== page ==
Guy Reginald Bolton (23 November 1884 – 4 September 1979) was an Anglo-American playwright and writer of musical comedies. Born in England and educated in France and the US, he trained as an architect but turned to writing. Bolton preferred working in collaboration with others, principally the English writers P. G. Wodehouse and Fred Thompson, with whom he wrote 21 and 14 shows respectively, and the American playwright George Middleton, with whom he wrote ten shows. Among his other collaborators in Britain were George Grossmith Jr., Ian Hay and Weston and Lee. In the US, he worked with George and Ira Gershwin, Kalmar and Ruby and Oscar Hammerstein II.
Bolton is best known for his early work on the Princess Theatre musicals during the First World War with Wodehouse and the composer Jerome Kern. These shows moved the American musical away from the traditions of European operetta to small scale, intimate productions with what the Oxford Encyclopedia of Popular Music calls, "smart and witty integrated books and lyrics, considered to be a watershed in the evolution of the American musical." Among his 50 plays and musicals, most of which were considered "frothy confections", additional hits included Primrose (1924), the Gershwins' Lady, Be Good (1925) and especially Cole Porter's Anything Goes (1935).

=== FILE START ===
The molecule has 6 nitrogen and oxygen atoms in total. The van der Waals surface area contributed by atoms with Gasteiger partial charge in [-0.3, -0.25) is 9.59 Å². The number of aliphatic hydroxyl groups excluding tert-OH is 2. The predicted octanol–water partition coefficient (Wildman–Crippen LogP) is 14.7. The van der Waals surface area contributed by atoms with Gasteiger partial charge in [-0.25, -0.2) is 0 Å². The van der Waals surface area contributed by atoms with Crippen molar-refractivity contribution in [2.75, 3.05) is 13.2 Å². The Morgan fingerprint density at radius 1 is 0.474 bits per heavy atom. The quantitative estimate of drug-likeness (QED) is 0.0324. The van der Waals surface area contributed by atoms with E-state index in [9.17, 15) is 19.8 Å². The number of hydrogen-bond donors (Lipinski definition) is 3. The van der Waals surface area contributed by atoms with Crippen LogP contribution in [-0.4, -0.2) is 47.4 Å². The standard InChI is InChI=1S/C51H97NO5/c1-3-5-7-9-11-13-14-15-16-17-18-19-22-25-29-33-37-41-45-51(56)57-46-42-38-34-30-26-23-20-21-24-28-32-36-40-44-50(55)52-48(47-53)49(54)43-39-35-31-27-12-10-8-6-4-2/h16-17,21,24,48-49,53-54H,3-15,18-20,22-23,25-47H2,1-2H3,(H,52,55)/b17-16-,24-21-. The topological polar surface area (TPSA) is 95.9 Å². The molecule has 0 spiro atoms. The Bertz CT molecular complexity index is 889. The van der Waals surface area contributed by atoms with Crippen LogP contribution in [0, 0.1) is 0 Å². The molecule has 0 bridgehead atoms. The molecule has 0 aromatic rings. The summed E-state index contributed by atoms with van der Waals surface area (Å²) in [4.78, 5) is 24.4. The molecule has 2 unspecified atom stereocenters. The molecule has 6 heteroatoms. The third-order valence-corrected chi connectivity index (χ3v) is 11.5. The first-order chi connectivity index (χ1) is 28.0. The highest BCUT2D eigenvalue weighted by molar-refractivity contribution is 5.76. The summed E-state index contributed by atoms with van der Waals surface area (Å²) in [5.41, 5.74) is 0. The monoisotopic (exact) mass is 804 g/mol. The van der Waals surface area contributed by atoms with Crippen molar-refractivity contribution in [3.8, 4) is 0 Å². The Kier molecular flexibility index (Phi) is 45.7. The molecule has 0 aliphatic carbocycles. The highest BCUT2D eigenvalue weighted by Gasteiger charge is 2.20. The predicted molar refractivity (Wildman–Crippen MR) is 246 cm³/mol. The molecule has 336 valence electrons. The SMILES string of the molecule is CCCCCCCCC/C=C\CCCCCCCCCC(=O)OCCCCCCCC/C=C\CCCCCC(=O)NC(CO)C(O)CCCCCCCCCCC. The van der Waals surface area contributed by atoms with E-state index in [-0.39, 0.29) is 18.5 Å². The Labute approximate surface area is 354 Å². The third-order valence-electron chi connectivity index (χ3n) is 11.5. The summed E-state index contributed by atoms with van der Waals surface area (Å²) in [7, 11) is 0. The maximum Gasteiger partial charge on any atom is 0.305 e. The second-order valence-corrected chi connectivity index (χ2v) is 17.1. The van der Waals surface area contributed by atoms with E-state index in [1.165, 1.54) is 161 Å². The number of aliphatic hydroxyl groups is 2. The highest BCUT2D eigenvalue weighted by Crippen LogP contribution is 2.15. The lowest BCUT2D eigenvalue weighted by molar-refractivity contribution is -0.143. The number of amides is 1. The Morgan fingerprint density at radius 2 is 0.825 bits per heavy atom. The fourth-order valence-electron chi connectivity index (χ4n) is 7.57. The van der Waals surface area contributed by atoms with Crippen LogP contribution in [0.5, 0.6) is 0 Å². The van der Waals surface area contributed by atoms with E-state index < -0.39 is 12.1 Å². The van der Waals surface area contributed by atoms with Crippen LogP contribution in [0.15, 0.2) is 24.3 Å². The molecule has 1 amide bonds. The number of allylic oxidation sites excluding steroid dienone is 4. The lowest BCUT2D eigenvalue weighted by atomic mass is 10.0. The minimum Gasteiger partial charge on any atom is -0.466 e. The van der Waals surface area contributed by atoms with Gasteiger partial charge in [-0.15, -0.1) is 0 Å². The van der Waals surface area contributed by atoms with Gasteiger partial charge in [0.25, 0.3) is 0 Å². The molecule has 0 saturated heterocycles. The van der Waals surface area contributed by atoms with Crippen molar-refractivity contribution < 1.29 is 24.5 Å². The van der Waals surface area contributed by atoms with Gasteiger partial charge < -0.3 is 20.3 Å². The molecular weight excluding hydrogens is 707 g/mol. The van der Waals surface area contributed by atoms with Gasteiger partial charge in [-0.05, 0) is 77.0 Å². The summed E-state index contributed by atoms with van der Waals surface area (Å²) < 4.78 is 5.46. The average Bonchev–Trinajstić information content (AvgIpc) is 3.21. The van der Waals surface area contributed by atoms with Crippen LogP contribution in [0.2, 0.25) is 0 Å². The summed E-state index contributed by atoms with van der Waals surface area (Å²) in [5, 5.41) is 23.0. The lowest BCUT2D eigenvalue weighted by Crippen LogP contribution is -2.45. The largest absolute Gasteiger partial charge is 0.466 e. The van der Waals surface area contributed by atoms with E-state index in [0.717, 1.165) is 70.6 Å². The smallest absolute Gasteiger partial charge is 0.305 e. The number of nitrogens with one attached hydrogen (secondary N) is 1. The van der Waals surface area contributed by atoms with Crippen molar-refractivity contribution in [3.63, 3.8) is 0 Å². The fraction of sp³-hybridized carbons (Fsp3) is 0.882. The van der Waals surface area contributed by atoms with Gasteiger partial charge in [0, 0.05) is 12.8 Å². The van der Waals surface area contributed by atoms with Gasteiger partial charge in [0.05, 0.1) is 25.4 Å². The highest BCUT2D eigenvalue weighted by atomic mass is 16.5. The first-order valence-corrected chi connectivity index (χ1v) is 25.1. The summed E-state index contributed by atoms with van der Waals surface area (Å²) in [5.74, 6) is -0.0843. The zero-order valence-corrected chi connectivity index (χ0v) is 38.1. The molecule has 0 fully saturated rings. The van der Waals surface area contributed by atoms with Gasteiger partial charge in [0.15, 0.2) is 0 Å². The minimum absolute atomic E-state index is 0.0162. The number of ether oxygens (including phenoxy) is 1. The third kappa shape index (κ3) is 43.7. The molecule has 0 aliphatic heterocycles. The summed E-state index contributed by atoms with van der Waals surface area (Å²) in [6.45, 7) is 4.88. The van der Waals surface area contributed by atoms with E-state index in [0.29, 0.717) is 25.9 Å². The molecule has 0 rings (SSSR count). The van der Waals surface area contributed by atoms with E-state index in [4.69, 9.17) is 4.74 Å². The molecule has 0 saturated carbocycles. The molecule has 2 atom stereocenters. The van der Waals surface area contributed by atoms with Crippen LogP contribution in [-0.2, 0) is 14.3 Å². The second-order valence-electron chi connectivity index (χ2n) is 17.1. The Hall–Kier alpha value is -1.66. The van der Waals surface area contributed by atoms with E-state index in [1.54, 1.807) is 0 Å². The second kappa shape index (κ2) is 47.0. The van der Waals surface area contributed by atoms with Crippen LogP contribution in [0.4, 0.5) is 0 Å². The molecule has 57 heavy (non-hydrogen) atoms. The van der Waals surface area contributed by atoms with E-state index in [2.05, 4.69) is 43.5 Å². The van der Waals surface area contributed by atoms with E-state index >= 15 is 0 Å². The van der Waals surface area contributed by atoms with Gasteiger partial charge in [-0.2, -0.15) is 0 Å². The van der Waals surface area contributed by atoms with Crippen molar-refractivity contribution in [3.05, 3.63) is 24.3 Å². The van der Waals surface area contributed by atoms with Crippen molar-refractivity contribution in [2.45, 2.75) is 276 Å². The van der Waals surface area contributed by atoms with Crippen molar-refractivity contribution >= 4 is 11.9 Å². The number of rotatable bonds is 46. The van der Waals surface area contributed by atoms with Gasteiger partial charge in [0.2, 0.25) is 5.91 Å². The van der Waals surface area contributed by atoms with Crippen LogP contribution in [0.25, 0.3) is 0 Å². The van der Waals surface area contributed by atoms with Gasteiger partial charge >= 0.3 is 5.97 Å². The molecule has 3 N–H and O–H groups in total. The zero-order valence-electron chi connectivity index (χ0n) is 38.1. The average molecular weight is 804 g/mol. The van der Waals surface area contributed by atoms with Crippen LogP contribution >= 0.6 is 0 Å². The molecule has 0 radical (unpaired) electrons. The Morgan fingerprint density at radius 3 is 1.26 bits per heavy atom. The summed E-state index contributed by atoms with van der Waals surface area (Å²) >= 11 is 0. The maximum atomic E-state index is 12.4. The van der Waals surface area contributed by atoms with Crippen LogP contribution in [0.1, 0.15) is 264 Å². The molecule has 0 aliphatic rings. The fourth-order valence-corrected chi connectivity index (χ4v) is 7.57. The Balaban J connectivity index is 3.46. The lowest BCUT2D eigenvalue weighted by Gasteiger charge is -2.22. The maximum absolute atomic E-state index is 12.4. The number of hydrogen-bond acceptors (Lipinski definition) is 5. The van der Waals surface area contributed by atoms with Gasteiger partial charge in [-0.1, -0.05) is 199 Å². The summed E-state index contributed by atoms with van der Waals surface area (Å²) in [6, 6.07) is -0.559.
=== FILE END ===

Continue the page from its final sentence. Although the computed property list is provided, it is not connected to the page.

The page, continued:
Bolton also wrote stage adaptations of novels by Henry James and Somerset Maugham, and wrote three novels on his own and a fourth in collaboration with Bernard Newman. He worked on screenplays for such films as Ambassador Bill (1931) and Easter Parade (1948), and published four novels, Flowers for the Living (with Bernard Newman, 1958), The Olympians (1961), The Enchantress (1964) and Gracious Living (1966). With Wodehouse, he wrote a joint memoir of their Broadway years, entitled Bring on the Girls! (1953).
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